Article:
Petersmith
New Member
Let we have a capacitor charged about 300v. we want to deliver energy for one time constant. that means we want to truncate it. does any body has idea how to do so.
Can you be a bit more clear? What does truncating energy over here mean?means we want to truncate it
And as I previously posted, you don't need to know the values of R and C f you know the voltage to which the cap is charged. It's an either-or situation: If you know V, you don't need to know R and C. If you know R and C, you don't need to know V (except for voltage breakdown and safety considerations).Chippie said:Ahh now I see......I re read you post and saw the reference to R/C...
As I previously posted, we need to know the value of the cap and the resistor or load.......then I concurr with what you wrote 8)
It would have helped this discussion if Petersmith has explained his requirements more clearly. It always pays dividends to read and re-read a question before posting it.Ron H said:Kinjalgp, that's wrong. The units of the product of R and C is seconds. If RC=1, then that is a one second time constant. Petersmith says he wants to deliver energy for one time constant, not one second. Suppose R=1 kohm and C=1 uF. Then RC (one time constant)=1 millisecond. Does RC=1 in this case?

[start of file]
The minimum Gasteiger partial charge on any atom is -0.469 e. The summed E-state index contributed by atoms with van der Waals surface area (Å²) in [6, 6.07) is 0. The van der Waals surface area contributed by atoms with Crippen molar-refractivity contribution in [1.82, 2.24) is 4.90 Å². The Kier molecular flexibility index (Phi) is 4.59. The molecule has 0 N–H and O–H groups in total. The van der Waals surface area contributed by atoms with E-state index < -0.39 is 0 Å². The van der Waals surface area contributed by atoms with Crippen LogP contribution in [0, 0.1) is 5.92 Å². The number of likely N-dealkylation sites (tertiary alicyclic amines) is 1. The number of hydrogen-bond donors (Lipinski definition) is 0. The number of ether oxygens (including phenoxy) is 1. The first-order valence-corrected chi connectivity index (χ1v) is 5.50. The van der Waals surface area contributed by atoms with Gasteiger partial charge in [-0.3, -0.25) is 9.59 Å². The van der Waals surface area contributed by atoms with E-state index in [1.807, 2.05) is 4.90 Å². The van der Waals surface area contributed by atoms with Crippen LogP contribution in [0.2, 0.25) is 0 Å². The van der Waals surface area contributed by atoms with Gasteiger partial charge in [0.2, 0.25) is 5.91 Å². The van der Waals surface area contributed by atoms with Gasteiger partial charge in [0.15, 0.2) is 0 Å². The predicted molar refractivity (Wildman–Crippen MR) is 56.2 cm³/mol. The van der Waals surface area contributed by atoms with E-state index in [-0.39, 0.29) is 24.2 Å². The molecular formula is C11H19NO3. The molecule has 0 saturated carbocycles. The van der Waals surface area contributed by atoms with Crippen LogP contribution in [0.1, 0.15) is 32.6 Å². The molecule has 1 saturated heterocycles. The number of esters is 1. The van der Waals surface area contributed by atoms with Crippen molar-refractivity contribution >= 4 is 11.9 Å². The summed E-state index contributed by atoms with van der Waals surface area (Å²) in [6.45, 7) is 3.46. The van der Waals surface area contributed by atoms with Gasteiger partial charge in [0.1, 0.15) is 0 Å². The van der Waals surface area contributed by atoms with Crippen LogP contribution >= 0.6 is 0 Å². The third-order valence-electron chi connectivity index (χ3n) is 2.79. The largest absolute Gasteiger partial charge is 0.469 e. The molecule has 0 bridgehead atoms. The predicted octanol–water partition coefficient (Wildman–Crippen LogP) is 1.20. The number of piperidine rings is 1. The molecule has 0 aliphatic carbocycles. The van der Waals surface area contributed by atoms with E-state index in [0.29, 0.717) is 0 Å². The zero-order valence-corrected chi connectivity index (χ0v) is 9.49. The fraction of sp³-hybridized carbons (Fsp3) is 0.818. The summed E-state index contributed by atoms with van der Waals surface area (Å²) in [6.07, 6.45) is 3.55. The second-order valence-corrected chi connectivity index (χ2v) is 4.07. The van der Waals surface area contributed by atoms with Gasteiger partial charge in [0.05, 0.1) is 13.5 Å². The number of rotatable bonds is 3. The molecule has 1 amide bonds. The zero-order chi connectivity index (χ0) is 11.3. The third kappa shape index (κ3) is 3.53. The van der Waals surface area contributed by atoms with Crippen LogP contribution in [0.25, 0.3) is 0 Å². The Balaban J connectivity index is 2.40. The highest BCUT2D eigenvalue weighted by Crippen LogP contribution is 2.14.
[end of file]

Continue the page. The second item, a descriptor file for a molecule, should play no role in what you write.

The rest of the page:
If we want to deliver energy for one time constant, then in the equation you posted, which I agree is correct, t=RC, or, as I said, t/RC=1.
I do want to clarify the meaning of VF. In this case, I have assumed that we are discharging the cap through a resistor whose other end is connected to ground (while the switch is closed). In this case then, VF=0, and the equation simplifies to the equation I posted:
Vc=VI*e^(-t/RC)
Ron